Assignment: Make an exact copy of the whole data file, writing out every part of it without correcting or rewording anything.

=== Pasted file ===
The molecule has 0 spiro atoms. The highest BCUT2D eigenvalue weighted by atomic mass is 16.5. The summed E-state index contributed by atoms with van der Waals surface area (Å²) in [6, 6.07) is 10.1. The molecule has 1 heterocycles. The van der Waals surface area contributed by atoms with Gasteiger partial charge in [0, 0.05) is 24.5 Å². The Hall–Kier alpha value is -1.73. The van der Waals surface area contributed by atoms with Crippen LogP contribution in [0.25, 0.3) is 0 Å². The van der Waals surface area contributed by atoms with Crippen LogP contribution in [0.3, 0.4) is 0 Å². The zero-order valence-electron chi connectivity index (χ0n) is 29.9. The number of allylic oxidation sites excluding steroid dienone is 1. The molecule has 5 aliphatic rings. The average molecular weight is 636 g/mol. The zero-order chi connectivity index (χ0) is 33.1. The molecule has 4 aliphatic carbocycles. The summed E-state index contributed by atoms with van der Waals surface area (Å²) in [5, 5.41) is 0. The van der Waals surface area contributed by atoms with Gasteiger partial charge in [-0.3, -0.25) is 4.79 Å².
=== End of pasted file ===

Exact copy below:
The molecule has 0 spiro atoms. The highest BCUT2D eigenvalue weighted by atomic mass is 16.5. The summed E-state index contributed by atoms with van der Waals surface area (Å²) in [6, 6.07) is 10.1. The molecule has 1 heterocycles. The van der Waals surface area contributed by atoms with Gasteiger partial charge in [0, 0.05) is 24.5 Å². The Hall–Kier alpha value is -1.73. The van der Waals surface area contributed by atoms with Crippen LogP contribution in [0.25, 0.3) is 0 Å². The van der Waals surface area contributed by atoms with Crippen LogP contribution in [0.3, 0.4) is 0 Å². The zero-order valence-electron chi connectivity index (χ0n) is 29.9. The number of allylic oxidation sites excluding steroid dienone is 1. The molecule has 5 aliphatic rings. The average molecular weight is 636 g/mol. The zero-order chi connectivity index (χ0) is 33.1. The molecule has 4 aliphatic carbocycles. The summed E-state index contributed by atoms with van der Waals surface area (Å²) in [5, 5.41) is 0. The van der Waals surface area contributed by atoms with Gasteiger partial charge in [-0.3, -0.25) is 4.79 Å².